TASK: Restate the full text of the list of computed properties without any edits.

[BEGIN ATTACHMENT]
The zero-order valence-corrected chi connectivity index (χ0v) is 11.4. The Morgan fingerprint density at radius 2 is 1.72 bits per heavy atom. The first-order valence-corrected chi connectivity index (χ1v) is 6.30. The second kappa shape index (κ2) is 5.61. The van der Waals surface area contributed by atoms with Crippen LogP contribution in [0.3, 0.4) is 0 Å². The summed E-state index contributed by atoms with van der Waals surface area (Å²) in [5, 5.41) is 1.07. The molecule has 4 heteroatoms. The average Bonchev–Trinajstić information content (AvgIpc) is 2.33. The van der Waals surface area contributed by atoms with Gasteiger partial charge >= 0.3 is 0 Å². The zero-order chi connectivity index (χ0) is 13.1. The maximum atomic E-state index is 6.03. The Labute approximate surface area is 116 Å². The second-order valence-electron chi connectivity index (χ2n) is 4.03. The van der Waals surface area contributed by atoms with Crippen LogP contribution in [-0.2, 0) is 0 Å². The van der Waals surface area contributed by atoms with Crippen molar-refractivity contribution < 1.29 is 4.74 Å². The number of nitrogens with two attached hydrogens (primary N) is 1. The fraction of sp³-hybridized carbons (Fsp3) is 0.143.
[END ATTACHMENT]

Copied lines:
The zero-order valence-corrected chi connectivity index (χ0v) is 11.4. The Morgan fingerprint density at radius 2 is 1.72 bits per heavy atom. The first-order valence-corrected chi connectivity index (χ1v) is 6.30. The second kappa shape index (κ2) is 5.61. The van der Waals surface area contributed by atoms with Crippen LogP contribution in [0.3, 0.4) is 0 Å². The summed E-state index contributed by atoms with van der Waals surface area (Å²) in [5, 5.41) is 1.07. The molecule has 4 heteroatoms. The average Bonchev–Trinajstić information content (AvgIpc) is 2.33. The van der Waals surface area contributed by atoms with Gasteiger partial charge >= 0.3 is 0 Å². The zero-order chi connectivity index (χ0) is 13.1. The maximum atomic E-state index is 6.03. The Labute approximate surface area is 116 Å². The second-order valence-electron chi connectivity index (χ2n) is 4.03. The van der Waals surface area contributed by atoms with Crippen LogP contribution in [-0.2, 0) is 0 Å². The van der Waals surface area contributed by atoms with Crippen molar-refractivity contribution < 1.29 is 4.74 Å². The number of nitrogens with two attached hydrogens (primary N) is 1. The fraction of sp³-hybridized carbons (Fsp3) is 0.143.